Berkeley, California, a city whose local activism made headlines throughout the world, is now arguably the region’s least politically engaged city on local issues. Whereas activists in Oakland, Richmond and San Francisco run candidates and struggle for power, the onetime “People’s Republic of Berkeley” is now a one-party state. It has few contested elections, and incumbents serve until retirement. Despite persistent problem street behavior and declining retail activity along Telegraph, downtown Shattuck, and other core areas, 74-year old Mayor Tom Bates, in office since 2003, faces no serious challengers in November. Berkeley remains a city of great activism on state, national and international social justice issues, but the onetime leftist stronghold has the Bay Area’s most laissez-faire capitalist government, with developers and the University of California charting the city’s course.

Because Berkeley in the 1960’s is the subject of countless books, articles and even a film by that name, the public image of the city as a stronghold of local activism endures. And while Berkeley remains full of activists on non-local issues, the city’s once thriving local political scene has become the local political backwater in contrast to the energetic struggles in nearby cities.

How did Berkeley go from local activist hotbed to sleeping bedroom community? Two key factors.

The Decline in Student Local Activism

I got involved in Berkeley politics while attending UC in the 1970’s. Current Berkeley State Assembly member Nancy Skinner followed the same path, and many local Berkeley activists did as well. But this has since changed for both demographic reasons and due to the school’s transformation into a center not of activist-oriented students but for those with 4.0 plus high school grade point averages majoring in business, engineering, and the sciences.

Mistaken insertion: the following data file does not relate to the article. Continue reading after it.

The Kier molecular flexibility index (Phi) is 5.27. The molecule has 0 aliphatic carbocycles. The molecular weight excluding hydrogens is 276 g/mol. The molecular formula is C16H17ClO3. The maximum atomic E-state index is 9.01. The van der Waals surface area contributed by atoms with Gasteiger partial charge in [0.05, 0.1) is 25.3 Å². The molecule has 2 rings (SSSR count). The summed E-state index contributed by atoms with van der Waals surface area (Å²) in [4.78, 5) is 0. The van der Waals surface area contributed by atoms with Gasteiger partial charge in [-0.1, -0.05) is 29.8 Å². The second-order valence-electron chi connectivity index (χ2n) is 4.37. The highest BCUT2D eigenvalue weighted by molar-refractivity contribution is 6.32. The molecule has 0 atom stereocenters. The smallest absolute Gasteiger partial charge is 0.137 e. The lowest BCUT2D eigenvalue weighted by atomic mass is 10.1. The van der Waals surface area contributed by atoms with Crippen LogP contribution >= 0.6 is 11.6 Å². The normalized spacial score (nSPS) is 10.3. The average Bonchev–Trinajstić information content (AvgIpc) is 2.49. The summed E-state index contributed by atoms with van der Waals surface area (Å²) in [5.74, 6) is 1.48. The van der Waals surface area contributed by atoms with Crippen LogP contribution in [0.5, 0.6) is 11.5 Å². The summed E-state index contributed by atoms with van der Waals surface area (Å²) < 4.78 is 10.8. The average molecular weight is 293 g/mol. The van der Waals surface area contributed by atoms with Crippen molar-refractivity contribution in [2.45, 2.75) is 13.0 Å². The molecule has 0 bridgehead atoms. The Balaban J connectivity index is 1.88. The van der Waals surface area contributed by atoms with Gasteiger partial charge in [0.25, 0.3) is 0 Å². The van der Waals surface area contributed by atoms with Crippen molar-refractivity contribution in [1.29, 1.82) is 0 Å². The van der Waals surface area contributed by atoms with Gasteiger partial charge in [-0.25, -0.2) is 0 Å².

Prop 209’s killing of affirmative action made UC Berkeley a campus where African-American students are disproportionately those on the basketball and football teams. Latino students are in numbers far less than their proportion to their presence at other UC schools. The small numbers of Latino and African-American students have made UC Berkeley a much less activist school, recent protests over tuition hikes notwithstanding.

Prop 209’s passage was then joined with UC Berkeley’s transformation into a school typically requiring 4.0 plus grade point averages to get acceptance. UCB has gone from being a farm system for future local political activists to an incubator for those seeking to work in the corporate and high-tech sectors.

Rising Single-Family Home Prices

Berkeley is a case study for a city’s ability to become more upscale without adding any luxury housing, or any new “market rate” condos. It disproves the view espoused by some San Francisco progressives that barring such housing limits or even slows such an upscale trend, which is instead driven by rising demand and a steadily appreciating existing housing stock.

I knew Berkeley was changing back in the 1990’s when one of my new neighbors was a registered Republican. He was the CFO of a large San Francisco law firm and his wife worked at UC Berkeley, which is why they relocated to the city from the South Bay. She told me at the time that her husband did not think he could “handle” living in Berkeley, but was pleasantly surprised. They didn’t live long in Berkeley, but made an enormous profit upon resale.

Increasingly a bedroom community for San Francisco and the South Bay, most Berkeley residents are completely disconnected from, and uninterested in, local politics.

The One-Party State

In the 1970’s and 1980’s, Berkeley politics was bitterly divided over rent control and development. Activists saw elections as having enormous consequences, as the progressive Berkeley Citizens Action (BCA) faced off against the more conservative Berkeley Democratic Club (BDC).